Cover Crops & Companion Crops
‘Cover Crops & Companion Crops – My Top Ten Tips’
by Thomas Fouhy
- Select fast growing cover crops for Autumn planting which tend to trap more available N and other nutrients. (Varieties such as Oats, Black Oats , Rye, Triticale, Westerwolds Rye Grass are suitable).
- Nitrogen fixing crops such as clovers, vetches, legumes work better as companion crops as they are planted in the correct growing season where Nitrogen fixation can take place when soil temperatures are above 12 degrees C.
- Use Brassicas only in a cover crop mix because they are a non-mycorrhizal host, as a monocrop they can depress soil microbiology.
- Try to avoid planting the same variety in a cover crop as the following cash crop as this can lead to disease issues.
- Never plant a companion crop that will compete with the cash crop for sunlight and nutrients.
- Terminate cover crops properly as they may become a weed in the following cash crop .
- Apply farmyard manure to cover crops in the Autumn as they will make the Nutrients more available in the Spring to the following cash crop.
- The more diverse the cover crop and companion crop mix is the greater the potential to mine and cycle nutrients for the following cash crop .
- Sow Autumn Green cover as soon as possible , to avail of warm soils and warm day time temperatures (i.e. late August, early September).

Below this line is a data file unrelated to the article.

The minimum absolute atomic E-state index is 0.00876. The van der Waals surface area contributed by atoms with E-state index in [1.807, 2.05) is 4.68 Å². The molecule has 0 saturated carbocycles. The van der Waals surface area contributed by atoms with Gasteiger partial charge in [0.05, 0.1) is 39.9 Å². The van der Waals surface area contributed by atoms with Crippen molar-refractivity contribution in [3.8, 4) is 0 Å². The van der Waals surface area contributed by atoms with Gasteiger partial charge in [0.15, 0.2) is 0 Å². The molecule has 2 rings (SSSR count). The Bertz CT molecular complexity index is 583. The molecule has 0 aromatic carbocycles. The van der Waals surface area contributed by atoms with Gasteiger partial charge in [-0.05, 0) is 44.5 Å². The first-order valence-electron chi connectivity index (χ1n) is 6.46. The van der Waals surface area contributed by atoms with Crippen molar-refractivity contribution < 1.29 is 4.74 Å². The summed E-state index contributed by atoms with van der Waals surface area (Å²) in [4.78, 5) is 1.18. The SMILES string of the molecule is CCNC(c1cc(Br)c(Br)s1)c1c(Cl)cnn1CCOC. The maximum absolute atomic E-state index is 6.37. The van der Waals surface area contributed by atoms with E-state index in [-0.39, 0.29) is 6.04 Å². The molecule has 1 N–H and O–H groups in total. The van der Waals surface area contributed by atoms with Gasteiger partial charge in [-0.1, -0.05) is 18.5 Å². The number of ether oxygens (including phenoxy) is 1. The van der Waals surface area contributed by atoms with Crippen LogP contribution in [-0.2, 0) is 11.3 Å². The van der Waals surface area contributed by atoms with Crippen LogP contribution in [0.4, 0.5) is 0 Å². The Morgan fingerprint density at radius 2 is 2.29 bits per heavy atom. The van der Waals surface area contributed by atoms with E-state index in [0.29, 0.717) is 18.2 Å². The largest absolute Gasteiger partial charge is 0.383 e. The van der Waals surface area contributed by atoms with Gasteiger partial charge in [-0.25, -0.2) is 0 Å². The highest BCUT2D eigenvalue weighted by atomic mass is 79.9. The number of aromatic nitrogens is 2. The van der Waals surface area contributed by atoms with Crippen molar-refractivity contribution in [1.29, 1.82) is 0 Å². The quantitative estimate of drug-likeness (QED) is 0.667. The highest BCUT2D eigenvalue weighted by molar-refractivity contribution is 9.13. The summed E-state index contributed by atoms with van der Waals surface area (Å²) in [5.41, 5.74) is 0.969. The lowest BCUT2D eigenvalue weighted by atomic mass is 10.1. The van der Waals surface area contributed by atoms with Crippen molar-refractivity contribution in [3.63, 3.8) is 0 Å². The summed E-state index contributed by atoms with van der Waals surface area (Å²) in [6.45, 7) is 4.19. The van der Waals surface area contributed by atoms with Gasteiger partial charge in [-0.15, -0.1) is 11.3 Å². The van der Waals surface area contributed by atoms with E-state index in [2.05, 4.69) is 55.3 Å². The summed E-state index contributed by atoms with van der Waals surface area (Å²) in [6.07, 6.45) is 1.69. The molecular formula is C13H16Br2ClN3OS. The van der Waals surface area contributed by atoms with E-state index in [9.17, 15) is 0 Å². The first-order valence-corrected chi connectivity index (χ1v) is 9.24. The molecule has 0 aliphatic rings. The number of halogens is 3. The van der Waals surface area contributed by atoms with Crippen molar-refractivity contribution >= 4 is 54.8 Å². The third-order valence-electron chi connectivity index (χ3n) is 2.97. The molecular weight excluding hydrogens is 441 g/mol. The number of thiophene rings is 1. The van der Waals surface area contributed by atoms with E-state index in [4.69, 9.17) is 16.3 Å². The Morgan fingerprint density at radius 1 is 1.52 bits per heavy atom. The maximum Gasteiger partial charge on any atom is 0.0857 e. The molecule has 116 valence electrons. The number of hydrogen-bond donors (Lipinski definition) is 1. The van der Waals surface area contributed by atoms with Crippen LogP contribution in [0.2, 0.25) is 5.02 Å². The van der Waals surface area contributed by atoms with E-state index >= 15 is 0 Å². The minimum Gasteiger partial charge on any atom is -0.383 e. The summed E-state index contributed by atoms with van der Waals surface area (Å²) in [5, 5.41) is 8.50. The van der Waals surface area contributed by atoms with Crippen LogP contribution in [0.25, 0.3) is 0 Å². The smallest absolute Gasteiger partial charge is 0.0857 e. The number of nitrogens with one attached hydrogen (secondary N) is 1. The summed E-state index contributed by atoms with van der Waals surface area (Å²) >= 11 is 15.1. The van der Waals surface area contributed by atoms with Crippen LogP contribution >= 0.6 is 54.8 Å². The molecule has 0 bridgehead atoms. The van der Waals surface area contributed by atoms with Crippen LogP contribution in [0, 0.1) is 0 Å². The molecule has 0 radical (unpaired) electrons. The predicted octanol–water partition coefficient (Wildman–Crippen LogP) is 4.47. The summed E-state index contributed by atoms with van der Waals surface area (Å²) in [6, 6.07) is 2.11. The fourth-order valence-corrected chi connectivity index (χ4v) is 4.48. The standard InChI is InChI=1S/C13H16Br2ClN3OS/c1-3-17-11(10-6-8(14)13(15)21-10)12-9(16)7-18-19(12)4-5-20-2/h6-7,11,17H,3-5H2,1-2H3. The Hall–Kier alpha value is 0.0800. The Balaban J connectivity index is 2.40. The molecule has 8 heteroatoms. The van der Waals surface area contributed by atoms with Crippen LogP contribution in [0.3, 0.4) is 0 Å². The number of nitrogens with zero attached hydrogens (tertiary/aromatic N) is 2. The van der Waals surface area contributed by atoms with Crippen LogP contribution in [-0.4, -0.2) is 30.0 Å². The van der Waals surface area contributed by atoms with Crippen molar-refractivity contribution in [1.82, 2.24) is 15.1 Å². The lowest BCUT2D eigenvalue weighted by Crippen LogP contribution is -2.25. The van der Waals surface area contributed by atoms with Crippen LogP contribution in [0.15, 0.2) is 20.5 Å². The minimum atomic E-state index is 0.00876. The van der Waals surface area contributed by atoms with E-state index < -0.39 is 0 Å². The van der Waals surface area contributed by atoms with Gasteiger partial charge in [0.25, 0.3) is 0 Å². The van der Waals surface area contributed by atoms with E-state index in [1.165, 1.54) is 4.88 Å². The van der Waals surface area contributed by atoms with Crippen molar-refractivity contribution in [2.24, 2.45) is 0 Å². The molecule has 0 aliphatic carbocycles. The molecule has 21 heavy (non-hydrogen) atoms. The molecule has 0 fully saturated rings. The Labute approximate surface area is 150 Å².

- Each action on its own will achieve benefits across the rotation but the combination of cover crops and companion crops together can have dramatic effects on the cash crops in the rotation.
About Thomas Fouhy
Thomas is an organic, min-till, stockless, arable farmer with 84 acres in north Co. Cork. Apart from the many trees and hedgerows on his land, he proactively farms all available ground. Nature takes advantage of how well he manages the delicate balance of building and maintaining soil health. Thomas crops on a 10-year flexible rotation that includes speciality crops like grain-lupins, linseed, lentils, sunflowers, as well as the standard grain crops. He has 10 acres of just flowers! He demonstrates the breadth of largely unexplored crops we can produce in Ireland and highlights our potential to produce our own protein crops, reducing our reliance on imported soy. The soil is never bare for long, crops are under-sown with red clover, and diverse winter cover-crop mixes fill the gaps between the cash crops. Many of the cash-crops and the cover-crops are flowering, providing great seasonal diversity for pollinators. Thomas’s farming is truly productive, profitable, and works in sync with nature – a real symbiosis. He is a shining example of how innovative and cutting edge organic arable farming can be. Thomas tells a story of how a hedgehog followed by her prickle of hoglets nonchalantly rambled past him on his farm lane one day – then he knew he must be doing something right! More information on Thomas’s farm here. Ambassador since 2020
by Andrew Bergin
Cover crops (also called catch crops or green manures) are sown in the intervals between cash crops to provide ground cover, to capture soil nutrients and to improve soil characteristics. They may be grazed but are primarily grown to improve soil and do this in a number of ways:
Harvest Sunlight – green cover crops are photosynthesising and this free energy is wasted without a crop to capture it.